Castilian Rose


Please contact me at your convenience about where to find the Castilian Rose, and is it the same as damask rose?
I would like to purchase this rose, and it is difficult to locate. I have tried an extensive web search of places near me (Parkdale Toronto) and had little success. Thank you,
Veronica M


The Damask rose is a fertile hybrid of Rosa gallica with either Rosa phoenicia or Rosa moschata, and it has been known since antiquity. It is suspected the hybrid first arose in Anatolia several millennia ago. Damask rose was known in Western Asia since the Bronze Age, and its cultivation later spread to Greece and Rome.

The scientific name for the Castilian Rose is Rosa damascena semperflorens. It is a rose hybrid derived hundreds of years ago from Rosa gallica and Rosa moschato. It is a species of Damask Rose.

Damask rose is the dominant source of rose oil (also known as rose otto), although in the European middle ages, rose oil was obtained from R. gallica flowers. For the essential oil business, highly scented rose varieties (oil roses) are grown in large scale. Main production countries are France and Bulgaria in Europe, but far more oil is produced in Turkey and Iran. The flowers are also grown to produce rose water for cooking.

There were a number of different Damask rose cultivars developed during the 17th and 18th century by European breeders which are now more available as interest in old roses has increased in Western countries. These roses are mainly ornamental and aren’t used for the production of rose oil and don’t have the intense perfume of the Castilian rose. Examples include Celsiana, Léda, Duc de Cambridge, Quatre Saisons, Ville de Bruxelles and Gloire de Guilan, Rose de Resht, and York and Lancaster.

Some of these more recent cultivars may suit you. We can’t recommend specific vendors, but if you google “damask roses for sale in Canada”, you will find a few places, several in Ontario. I think they sell only bare root plants, so these are ordered before Christmas 2023 for next year’s planting.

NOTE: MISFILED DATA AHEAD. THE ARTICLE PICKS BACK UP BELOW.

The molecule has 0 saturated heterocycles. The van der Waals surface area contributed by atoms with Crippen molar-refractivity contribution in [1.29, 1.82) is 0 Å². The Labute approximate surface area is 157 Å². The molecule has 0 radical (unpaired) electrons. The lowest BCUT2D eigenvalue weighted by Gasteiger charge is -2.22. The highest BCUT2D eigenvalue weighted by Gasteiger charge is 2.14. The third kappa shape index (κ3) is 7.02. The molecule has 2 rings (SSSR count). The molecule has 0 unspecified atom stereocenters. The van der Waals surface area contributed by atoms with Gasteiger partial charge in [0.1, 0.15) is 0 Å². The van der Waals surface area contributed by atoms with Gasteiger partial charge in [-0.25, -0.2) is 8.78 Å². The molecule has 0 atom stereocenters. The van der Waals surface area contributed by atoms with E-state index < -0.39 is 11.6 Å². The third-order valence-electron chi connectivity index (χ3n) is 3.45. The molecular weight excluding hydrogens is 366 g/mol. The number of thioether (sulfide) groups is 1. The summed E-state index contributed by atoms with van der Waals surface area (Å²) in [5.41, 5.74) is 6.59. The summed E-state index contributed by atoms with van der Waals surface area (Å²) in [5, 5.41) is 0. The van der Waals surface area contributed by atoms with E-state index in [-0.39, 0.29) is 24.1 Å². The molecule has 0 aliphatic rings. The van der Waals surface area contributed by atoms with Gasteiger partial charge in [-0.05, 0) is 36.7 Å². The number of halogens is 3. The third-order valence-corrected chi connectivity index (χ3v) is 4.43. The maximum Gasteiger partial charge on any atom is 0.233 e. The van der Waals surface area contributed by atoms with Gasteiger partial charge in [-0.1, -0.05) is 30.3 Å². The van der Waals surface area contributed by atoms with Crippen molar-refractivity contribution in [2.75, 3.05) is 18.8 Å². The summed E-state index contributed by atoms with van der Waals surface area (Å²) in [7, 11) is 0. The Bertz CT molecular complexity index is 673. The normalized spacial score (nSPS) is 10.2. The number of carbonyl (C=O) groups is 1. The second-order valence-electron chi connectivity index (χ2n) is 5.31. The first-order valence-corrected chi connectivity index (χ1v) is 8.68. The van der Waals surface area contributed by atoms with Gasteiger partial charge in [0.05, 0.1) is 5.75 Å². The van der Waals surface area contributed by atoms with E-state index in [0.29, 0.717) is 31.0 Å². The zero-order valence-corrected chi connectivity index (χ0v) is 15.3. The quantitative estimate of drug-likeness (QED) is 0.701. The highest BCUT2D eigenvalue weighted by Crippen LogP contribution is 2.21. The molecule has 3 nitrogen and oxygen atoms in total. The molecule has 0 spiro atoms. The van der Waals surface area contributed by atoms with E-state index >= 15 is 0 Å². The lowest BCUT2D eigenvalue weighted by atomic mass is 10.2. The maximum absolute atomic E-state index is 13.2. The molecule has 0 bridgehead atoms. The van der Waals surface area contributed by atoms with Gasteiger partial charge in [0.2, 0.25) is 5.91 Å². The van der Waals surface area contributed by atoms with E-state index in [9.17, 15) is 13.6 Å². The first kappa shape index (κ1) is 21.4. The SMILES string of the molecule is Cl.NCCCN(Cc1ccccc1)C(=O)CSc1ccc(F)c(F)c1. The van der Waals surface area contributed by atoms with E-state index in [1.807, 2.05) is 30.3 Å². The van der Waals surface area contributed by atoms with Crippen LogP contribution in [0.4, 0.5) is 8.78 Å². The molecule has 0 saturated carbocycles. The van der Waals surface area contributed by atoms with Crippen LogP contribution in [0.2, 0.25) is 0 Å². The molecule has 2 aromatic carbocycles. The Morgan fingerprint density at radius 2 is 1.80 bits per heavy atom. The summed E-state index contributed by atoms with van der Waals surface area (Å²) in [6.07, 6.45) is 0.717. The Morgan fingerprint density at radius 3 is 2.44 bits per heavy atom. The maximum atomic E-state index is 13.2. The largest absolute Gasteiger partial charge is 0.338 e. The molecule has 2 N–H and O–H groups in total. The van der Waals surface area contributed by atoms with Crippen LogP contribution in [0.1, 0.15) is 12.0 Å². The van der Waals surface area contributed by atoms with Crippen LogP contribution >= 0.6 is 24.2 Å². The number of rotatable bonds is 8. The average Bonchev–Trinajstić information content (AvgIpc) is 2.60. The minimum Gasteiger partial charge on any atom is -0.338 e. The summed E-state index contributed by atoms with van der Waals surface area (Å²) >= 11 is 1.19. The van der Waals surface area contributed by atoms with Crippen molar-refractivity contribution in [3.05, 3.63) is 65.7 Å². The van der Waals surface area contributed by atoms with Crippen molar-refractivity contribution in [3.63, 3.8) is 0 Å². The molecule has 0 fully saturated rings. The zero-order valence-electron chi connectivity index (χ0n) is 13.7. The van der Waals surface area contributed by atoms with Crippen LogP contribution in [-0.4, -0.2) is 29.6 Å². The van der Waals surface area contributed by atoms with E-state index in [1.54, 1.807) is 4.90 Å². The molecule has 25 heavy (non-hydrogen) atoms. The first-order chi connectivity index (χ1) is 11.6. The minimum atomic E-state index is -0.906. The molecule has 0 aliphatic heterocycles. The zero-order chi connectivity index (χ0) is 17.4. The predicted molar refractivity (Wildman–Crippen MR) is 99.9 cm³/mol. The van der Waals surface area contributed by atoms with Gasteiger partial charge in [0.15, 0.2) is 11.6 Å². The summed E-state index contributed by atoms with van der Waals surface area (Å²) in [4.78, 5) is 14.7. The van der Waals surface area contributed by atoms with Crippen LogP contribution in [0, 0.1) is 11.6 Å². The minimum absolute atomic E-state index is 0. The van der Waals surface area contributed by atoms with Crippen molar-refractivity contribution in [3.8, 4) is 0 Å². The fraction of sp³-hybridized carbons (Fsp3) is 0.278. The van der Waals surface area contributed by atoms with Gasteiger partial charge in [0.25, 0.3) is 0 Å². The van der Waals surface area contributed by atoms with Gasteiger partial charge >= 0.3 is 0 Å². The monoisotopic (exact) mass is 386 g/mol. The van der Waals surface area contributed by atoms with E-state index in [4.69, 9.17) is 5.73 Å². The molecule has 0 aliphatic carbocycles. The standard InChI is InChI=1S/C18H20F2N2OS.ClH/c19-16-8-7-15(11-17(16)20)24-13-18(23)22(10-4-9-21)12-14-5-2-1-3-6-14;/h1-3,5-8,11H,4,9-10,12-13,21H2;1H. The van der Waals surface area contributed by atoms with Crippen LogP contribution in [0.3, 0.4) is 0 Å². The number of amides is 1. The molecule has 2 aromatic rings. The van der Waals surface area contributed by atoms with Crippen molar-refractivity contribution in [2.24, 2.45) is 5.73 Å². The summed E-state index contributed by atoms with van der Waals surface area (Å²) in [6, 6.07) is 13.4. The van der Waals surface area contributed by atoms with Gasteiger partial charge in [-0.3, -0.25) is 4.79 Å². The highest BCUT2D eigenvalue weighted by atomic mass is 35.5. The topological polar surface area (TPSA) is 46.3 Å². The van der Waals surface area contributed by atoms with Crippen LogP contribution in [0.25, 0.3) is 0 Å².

If you want the rose used for oil production, it’s harder to find. Autumn damask is the one recommended.

· Summer Damasks (R. × damascena nothovar. damascena) have a short flowering season, only in the summer.

· Autumn Damasks (R. × damascena nothovar. semperflorens (Duhamel) Rowley) have a longer flowering season, extending into the autumn; they are otherwise not distinguishable from the summer damasks.

Damask Rose is a multi-stemmed deciduous shrub with an upright spreading habit of growth. This is a high maintenance shrub that will require regular care and upkeep, and is best pruned in late winter once the threat of extreme cold has passed. It is a good choice for attracting bees to your yard. It has very long spines on the stems. It will grow to be about 7 feet tall at maturity, with a spread of 5 feet. It tends to fill out right to the ground and therefore doesn’t necessarily require plants in front. It grows at a medium rate, and under ideal conditions can be expected to live for approximately 20 years. This shrub should only be grown in full sunlight. It does best in average to evenly moist conditions, but will not tolerate standing water. It is not particular as to soil type or pH.

The website link below gives more information on the care of the Damask Rose including feeding, propagation and pruning. It is hardy to zone 5.

Rosa Damascena

Thank you for your question, we hope this information helps.